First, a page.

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To Cities and to Courts repair,
Flatt'ry and Falfhood flourish there:
There, all thy wretched Arts employ,
Where Riches triumph over Joy ;
Where Paffions do with Int'reft barter,
And Hymen holds, by Mammon's Charter;
Where Truth, by Point of Law, is parry'd,
And Knaves and Prudes are fix Times marry'd.
A TAL E.
By Mr. STEPHEN DUCK.
Lown on the rolling Surface of the Deep,
The mourning Maid at length reclines to
While confcious Vifions labour in her Breast,
And airy Spectres difcompofe her Reft.
Sometimes she seems upon her native Shore,
Blefs'd with the beauteous Youth, as heretofore;
Hears him converfe, while from his tuneful
Melodious Senfe, in melting Mufic, rung:
Sometimes fhe finds, or feems at least to find,
His fhatter'd Veffel forc'd before the Wind,
With foaming Waves, and furious Tempeststoft,
The Maft, and broken Sails, and Sailors loft:
Sometimes her Dream, in frightful Forms, dif-
A Croud of Martyrs, cruel Love had made;
Lamenting Thybe's Shade before her stands,
Shews her capacious Wound, and purple Hands;
Now lyric Sappho in the Tide expires,
Now faithful Porcia eats the living Fires.
At length awaking from her Dream, she hears
A Latian Voice, which thus falutes her Ears:
Unhappy Christian Maid! (for fuch, at least,
You, by your decent Habit, feem exprest)
Say, whence you came, and hither how con-
Expos'd to Sea, without the Seaman's Aid?
Soon as theNymph her nativeLanguage hears,
Her frightedSoul was fill'd with Doubts and Fears:
She thought, the adverfe Wind, or refluent Main,
Had forc'd her back to Liparis again;
Till, ftarting up, a spacious Land she spies;
Barbarian Caves and Cots her Sight surprize:
She fees a Matron on the neighb'ring Strand;
Nor knows theMatron, nor the neigh'bringLand.
O! whither, whither am I blown? fhe cries
What Dens and Caves appear before my Eyes?
And who inhabit 'em? or Beasts of Prey,
Or Men, lefs kind, and crueller than they?
To whom the Matron: Fly, nor dare to trust
The faithlefs People of this hated Coast :
Here Sailors oft their hapless Fate deplore;
Who'scape the Seas, are wreck'd upon the Shore:
For,when the forcefulWind, and foamingDeep,
To this inhuman Coast impel the Ship;
Around the Beach the rude Barbarians ftray,
Destroy the Mariners, and feize their Prey;
By others Death, they keep themselves alive,
Subfift by Rapine, and by Ruin thrive.
Unhappy Fate! the mourning Nymph re-
O! had I perish'd in the fafer Tide!
For much I fear, the Land I now survey,
Dooms me to greater Evils, than the Sea :
And yet what greater Ills can Fate provide,
Than thus to feek for Death, and be deny'd?
Not fo my Felix 'fcap'd the raging Waves;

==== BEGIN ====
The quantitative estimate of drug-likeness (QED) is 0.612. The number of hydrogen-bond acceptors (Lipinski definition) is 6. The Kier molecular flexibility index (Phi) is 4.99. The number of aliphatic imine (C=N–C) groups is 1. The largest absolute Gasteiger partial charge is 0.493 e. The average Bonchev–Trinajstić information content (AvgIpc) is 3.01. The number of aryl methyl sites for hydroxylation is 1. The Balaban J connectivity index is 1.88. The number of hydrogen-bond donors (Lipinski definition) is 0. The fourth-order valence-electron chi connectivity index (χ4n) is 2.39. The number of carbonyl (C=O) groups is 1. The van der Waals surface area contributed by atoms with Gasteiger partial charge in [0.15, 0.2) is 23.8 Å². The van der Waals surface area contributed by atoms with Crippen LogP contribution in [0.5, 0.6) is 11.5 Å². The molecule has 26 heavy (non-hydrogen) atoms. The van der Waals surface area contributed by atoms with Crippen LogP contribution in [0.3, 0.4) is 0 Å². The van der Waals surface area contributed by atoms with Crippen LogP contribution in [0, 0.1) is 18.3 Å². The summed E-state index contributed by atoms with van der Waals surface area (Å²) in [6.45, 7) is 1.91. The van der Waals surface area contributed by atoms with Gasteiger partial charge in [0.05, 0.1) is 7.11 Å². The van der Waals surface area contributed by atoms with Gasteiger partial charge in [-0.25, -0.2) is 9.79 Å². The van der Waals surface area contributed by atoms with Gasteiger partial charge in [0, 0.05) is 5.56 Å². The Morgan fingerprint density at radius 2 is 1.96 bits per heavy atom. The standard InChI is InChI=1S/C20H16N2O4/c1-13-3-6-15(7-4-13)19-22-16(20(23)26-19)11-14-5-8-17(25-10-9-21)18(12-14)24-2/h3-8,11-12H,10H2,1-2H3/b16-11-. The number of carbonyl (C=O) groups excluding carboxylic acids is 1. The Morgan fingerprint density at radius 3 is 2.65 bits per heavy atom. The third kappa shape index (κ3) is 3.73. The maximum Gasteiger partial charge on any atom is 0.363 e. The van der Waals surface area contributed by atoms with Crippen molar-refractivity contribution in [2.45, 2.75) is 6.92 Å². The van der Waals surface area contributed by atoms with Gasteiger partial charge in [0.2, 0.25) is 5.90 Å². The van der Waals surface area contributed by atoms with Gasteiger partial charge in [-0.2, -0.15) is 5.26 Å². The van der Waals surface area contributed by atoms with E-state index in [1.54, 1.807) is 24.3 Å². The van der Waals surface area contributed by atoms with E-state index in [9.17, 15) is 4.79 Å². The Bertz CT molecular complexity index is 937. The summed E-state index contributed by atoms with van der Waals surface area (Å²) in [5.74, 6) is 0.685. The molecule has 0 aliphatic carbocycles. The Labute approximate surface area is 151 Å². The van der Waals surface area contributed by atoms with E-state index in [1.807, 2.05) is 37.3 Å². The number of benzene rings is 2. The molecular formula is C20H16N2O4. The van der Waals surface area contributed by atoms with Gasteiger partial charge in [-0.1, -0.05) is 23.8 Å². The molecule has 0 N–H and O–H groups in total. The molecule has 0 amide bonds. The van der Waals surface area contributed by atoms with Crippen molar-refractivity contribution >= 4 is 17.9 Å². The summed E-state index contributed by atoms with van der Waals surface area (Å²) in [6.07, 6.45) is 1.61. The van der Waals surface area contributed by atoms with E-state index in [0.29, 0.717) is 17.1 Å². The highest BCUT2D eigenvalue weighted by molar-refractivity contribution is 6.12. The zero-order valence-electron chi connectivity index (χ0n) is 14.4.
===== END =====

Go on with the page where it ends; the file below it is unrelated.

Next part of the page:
Him Neptune funk, and me unkindly faves;
Saves, only to increase my former Woes;
To fall, perhaps, by more ungen'rous Foes,
Or to indulge fome luftful Tyrant's Will:
But, Oye Heav'ns! avert the fatal Ill;
Protect my Honour in this foreign Coast,
The only Bleffing which I have not loft!
The lift'ning Matron wonders with Surprize; Nor hears,unmov'd, the weeping Damfel'sCries: But leads her to her neighb'ring Cottage, where She chears her fainting Soul with homely Fare;. Condoles her Grief, and begs her to disclose Her Country, Cares, and Caufe of all her Woes. Excited
Excited by her Words, the pensive Maid
Preludes with Sighs, and thus, reluctant, said:
O hofpitable Dame! why would you move
A Wretch to tell a Tale of hapless Love?
Which, in relating, must renew my Grief;
Nor can I hope, nor you beftow Relief:
Yet, fince you feem a Partner of my Care,
'Tis just a Partner know the Weight I bear.
Not far from Etna's flaming Mount I came,
From Liparis, and Conftance is my Name:
Great Honours and Estates my Sire poffeft,
And,O! too much to make his Daughter blefs'd.
I once with Fame and Fortune was fupply'd,
Nor envy'd Empreffes their Pomp and Pride;
Now, like a Meteor, fallen from its Height,
My Glory's vanish'd, and extinct my Light-
Full twenty Years in Happiness I pass'd,
And ev'ry Year was happier than the last.
Young Felix then his Love began to show;
(Young Felix was the Cause of all my Woe)
A beauteous Youth, endow'd with manlyGrace;
But far his noble Soul excell'd his Face:
And, tho' his niggard Fate had Wealth deny'd,
The Want of Wealth by Virtue was fupply'd.
Two Years to win my doubtful Heart he ftrove,
Two Years my doubtful Heart declin'd his Love:
Yet ftill he prefs'd me with his am'rous Tale,
Nor found at length, 'twas fruitless to affail:
For, by Degrees, infenfibly I came
To first approve, and then indulge, his Flame;
Nor could his Suit, nor would his Vows reprove;
I heard with Joy, nor thought it Sin to Love;
Till in my Breast imperious Cupid reign'd:
Alas! how eafy Love a Conquest gain'd!
And now my Reason check'd my Will no more;
But fed the Flame, it ftrove to quench before :
Yet durft not an immodeft Thought approve;
Love rul'd my Heart, but Honour rul'd my Love:
I fcorn'd to ftain my Virtue with a King;
As much my Lover fcorn'd fo mean a Thing.
What could we do? What cannot Love infpire?
The Youth reveals his Paffion to my Sire;
And in fuch melting Accents made it known,
As might have mov'd all Fathers, but my own:
But proudly he my Lover's Suit repell'd;
And, frowning, thus our mutual Ruin feal'd:
No more, prefumptuous Youth! thy Paffion
Supprefs the Sparks, before they rise to Flame,
How dar'st thou, vulgar Wretch, ignobly born,
My Daughter's Scandal, and her Father's Scorn!
Afpire to wed fo far above thy Fate?
He fternly faid, and forc'd him from his Gate.
O Avarice! what Evils doft thou caufe, Breaking theBands of Love, and Nature's Laws? Go, hungry God! and rule the narrow-foul'd; Collect, and guard their curft, bewitching Gold; Fit Province for thy Reign! too mean to prove The Charms of Nuptial Life, and Joys of Love! Ah!